WASHINGTON - President Bush's budget plan for fiscal year 2006 is a $2.5 trillion statement about conservative ideology and a very nice "thank you" note to campaign contributors and supporters.
The affluent and corporate, pleased with the recent windfall of $819 billion in tax cuts, are still annoyed with budget deficits that threaten to undercut economic growth. Responding to calls for spending cuts and fiscal discipline, Mr. Bush is relishing the opportunity to both please his wealthy supporters and enact the conservative dream of no government social spending. Lacking political power, those on the bottom rungs of our social order - increasingly including members of the middle class - are the major targets of the Bush austerity plan. It is around their shrinking bellies that this budget belt will be tightened.
At the same time, Mr. Bush's budget is dangerously deceptive, omitting billions of dollars in war spending and even more in estimated costs to enact his Social Security privatization plan. It calls for eliminating or severely cutting funding in 150 government programs. The cuts will come overwhelmingly on the backs of the poor, the very young, the elderly, the disabled and the teetering middle class, but will protect Mr. Bush's lavish tax cuts to the wealthy and pave the way for the exorbitant cost of making them permanent.
Except for defense, homeland security and entitlements such as Medicare and Social Security, government is being cut by 0.5 percent. Military spending, by contrast, will increase by at least 5 percent to $419.3 billion, more if $80 billion supplemental funding for Iraq and Afghanistan is added.
Domestic spending programs will suffer an overall loss of 1 percent in spending, including cuts to education, Medicaid, veteran health benefits, farm subsidies, transportation, environmental protection, housing, food assistance, early literacy programs and community development.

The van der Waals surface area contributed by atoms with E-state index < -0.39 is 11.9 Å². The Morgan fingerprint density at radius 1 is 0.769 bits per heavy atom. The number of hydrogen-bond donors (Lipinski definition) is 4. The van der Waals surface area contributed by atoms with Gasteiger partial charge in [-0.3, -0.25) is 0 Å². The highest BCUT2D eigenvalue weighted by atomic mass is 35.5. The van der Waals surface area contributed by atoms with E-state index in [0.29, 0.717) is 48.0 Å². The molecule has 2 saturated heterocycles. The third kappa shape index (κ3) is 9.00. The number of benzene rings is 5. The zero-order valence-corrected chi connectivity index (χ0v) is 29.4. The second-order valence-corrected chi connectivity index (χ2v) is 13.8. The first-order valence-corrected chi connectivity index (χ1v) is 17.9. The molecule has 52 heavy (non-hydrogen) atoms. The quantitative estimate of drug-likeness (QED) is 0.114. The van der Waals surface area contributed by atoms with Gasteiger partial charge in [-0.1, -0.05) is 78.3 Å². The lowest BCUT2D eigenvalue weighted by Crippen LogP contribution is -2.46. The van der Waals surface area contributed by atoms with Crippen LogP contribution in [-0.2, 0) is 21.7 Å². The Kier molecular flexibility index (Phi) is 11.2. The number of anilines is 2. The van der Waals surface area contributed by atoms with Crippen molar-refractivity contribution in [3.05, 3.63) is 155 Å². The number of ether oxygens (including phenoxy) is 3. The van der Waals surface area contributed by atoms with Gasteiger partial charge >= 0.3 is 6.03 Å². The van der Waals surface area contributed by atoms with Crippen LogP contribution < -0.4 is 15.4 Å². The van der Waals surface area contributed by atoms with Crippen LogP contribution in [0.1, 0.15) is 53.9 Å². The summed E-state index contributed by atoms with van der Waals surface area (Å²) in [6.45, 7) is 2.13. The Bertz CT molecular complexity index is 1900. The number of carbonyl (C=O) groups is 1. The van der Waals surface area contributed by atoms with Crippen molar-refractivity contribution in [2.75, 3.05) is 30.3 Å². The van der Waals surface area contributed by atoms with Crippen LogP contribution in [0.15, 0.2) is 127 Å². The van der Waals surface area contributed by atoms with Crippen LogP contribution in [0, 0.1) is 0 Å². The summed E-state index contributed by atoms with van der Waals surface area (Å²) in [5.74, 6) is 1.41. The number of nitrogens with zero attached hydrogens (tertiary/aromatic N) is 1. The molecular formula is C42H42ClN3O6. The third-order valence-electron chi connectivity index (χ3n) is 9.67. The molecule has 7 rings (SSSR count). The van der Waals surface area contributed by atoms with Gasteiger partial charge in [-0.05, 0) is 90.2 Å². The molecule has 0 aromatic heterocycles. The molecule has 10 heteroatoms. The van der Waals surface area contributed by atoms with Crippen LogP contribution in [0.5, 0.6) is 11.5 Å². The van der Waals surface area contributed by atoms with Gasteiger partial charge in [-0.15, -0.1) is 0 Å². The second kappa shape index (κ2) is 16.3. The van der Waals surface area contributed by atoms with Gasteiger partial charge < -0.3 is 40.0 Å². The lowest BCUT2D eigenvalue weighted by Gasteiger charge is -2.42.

Many living above the poverty and low-income levels, our middle class, are often one paycheck away from financial insecurity and are seeing their real wages stagnating and health care costs skyrocketing. Cuts to educational programs and transportation also hit them hard. Medicaid, often regarded as help only for the poor, is relied on extensively by the middle class for such things as nursing home care for their parents or help when they or family members become disabled. Affordable housing and environmental sustainability are of increasing concern to middle-income Americans.
About 4.5 million Americans joined the ranks of poverty from 2000 to 2003. In 2003, more than 13 million Americans, most of them children of working parents, lived in poverty. The poverty line is $19,157 annually for a family of four. Real wages are stagnant. Unemployment is at 5.4 percent, with millions of Americans out of work.
New jobs pay, on average, 21 percent less than the jobs they are replacing. Medicare costs and prescription drug costs are unsustainable, 45 million people have no health insurance and 18,000 unnecessary deaths occur each year because of lack of proper health care.
This budget is an offense to so much that we hold dear as Americans. It is against the American ideals of providing a social safety net for those who come upon hard times, for providing decent pay and benefits for workers, for the promise of a decent standard of living. This budget finally takes the mask off of compassionate conservatism and lets it be known that America is to be a country of, by and for the wealthy.
Karen Dolan is a fellow and project director of Cities for Progress at the Institute for Policy Studies.